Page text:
All we needed

Should you spend an afternoon wandering through any internet forum, you will observe the breadth of human interaction at play. Friends and strangers buzz with tension, disagreement, snark, and bile. Also: encouragement, condolences, anticipation, and gratitude.

Yet there is only one place I know of where people share apologies.

In the game Journey, you wander the pale, sun-baked desert. In solitude, you slide over sand dunes, scale ancient dust-choked ruins, soar through rose-gold valleys. Against the desolate and uncaring plain, we are reduced to a survival instinct. Perhaps the curiosity of what lies beyond the next hill propels us forward for a little while, but in the long stillness even that falters.

And then, suddenly, there is more. At a key moment you find yourself floating beside a red-cloaked companion, a real person playing the game alongside you. Your companion is unnamed. You pass through each other, like ghosts. The only way you can communicate with each other is with a melodic chirp.

As you travel together you can help each other navigate obstacles, but your partner is more than a tool to advance through the game. In this lonely expanse, this anonymous internet stranger becomes your beating heart, a reason to keep caring, to keep moving forward.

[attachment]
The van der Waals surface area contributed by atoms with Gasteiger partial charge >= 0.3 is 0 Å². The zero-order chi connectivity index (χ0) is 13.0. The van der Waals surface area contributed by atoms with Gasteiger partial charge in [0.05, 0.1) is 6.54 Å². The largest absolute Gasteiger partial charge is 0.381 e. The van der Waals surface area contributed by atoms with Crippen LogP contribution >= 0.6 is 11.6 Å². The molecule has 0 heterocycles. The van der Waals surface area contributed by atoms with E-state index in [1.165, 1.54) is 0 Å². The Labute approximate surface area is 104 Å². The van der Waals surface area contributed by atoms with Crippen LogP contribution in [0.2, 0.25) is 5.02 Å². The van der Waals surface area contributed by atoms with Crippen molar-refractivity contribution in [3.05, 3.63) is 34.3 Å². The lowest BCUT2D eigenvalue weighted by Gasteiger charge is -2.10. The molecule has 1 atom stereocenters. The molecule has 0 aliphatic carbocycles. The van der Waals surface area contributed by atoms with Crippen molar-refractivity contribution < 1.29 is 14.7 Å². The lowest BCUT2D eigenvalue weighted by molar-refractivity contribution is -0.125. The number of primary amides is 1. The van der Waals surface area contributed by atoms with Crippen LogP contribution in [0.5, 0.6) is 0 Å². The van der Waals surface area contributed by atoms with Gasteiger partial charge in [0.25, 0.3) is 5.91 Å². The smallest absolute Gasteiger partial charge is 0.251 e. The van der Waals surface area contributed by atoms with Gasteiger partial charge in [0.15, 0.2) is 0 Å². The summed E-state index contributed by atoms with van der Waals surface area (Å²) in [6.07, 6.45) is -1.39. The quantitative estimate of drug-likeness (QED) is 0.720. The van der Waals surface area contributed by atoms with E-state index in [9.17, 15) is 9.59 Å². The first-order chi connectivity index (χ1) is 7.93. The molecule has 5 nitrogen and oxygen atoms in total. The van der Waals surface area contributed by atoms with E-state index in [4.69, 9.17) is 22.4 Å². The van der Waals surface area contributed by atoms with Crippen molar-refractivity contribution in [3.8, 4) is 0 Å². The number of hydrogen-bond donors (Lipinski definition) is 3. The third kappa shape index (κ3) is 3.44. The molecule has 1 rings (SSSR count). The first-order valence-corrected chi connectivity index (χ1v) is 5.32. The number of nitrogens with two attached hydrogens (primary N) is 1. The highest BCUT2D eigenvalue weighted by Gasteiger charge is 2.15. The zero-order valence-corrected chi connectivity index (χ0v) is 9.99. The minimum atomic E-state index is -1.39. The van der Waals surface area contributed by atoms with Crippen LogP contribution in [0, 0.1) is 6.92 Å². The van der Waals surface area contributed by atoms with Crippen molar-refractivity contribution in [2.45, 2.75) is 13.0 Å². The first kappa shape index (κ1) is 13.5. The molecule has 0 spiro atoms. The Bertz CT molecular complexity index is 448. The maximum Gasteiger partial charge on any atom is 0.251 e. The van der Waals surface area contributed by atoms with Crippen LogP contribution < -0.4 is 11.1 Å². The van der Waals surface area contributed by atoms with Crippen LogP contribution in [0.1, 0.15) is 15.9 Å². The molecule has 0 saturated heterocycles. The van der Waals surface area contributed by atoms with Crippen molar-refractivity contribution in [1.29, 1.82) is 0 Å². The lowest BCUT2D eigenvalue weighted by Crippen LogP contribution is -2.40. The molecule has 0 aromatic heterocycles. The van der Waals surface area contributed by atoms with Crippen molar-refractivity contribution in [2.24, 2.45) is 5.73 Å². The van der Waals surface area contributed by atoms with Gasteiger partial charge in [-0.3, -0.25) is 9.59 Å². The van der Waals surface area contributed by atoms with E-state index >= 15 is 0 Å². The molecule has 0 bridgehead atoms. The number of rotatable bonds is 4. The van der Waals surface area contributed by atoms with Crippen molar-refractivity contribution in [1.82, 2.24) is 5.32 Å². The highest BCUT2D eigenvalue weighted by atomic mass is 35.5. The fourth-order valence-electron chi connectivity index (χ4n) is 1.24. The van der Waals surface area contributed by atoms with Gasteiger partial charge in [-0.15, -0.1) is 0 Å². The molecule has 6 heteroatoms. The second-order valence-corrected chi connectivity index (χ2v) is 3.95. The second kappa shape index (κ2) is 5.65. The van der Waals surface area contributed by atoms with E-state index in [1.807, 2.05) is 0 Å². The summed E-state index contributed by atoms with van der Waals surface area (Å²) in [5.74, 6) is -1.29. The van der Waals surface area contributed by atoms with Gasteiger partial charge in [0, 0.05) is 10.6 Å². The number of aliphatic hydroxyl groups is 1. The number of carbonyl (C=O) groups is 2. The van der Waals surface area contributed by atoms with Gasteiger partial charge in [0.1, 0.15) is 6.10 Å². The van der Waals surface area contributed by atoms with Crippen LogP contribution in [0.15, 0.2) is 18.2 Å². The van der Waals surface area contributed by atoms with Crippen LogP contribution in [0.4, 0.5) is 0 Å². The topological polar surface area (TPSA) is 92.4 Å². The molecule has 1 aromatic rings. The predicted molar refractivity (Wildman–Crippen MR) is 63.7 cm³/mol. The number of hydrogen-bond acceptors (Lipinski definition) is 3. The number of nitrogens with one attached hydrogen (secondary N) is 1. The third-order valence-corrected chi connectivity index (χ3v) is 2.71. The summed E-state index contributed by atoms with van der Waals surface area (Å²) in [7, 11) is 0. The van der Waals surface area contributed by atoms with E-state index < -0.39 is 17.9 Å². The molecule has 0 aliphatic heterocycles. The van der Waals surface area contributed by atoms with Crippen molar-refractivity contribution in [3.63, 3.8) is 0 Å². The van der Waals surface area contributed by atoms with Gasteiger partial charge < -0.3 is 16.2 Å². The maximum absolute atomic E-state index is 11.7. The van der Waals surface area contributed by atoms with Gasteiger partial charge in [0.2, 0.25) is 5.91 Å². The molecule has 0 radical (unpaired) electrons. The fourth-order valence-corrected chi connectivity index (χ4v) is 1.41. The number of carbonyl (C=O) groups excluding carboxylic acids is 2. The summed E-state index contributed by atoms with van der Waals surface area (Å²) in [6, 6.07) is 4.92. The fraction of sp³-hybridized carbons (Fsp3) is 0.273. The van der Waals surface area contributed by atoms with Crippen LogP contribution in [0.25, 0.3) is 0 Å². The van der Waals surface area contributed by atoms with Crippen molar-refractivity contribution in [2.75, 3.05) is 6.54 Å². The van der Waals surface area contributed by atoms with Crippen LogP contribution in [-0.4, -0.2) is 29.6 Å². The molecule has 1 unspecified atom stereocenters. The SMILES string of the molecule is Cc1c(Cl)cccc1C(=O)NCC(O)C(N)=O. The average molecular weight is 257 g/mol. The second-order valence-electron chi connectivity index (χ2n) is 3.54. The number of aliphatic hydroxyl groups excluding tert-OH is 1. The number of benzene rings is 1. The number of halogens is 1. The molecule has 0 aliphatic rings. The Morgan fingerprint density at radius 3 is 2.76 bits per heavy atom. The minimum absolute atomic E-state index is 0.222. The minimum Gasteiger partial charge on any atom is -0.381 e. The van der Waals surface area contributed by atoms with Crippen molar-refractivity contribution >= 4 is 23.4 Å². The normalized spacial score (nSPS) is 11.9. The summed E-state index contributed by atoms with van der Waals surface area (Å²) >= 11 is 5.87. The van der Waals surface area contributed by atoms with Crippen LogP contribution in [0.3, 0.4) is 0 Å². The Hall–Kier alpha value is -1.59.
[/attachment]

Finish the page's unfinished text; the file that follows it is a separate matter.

Wordlessly, relationships form. One guides the other. Or, you dance like fools in the air, for a moment unconcerned with the temple in the distance. Or, you chirp back and forth, la, la-la, perhaps the first song these sands have ever heard.

Perhaps the first anonymous kindness you have ever received.

That feeling of connection, so deep and unexpected, has led some to quit the game entirely after accidentally separating from their partner. And in one corner of the internet, people apologize to their companions. For the spotty internet that left them alone, for the bungled jump that stalled their progress, for “real” life calling them away.

All with a single melodic chirp.

After Journey, it is difficult to return to the roaring furnace of social media. The wordy diatribes, the looping gifs, the winking emoji, it’s all Times Square loud. Boisterous and garish and menacing. You wonder whether we really need any of this.

You have a golden memory of a friend in the desert. We sang to each other. For a time, it was all we needed.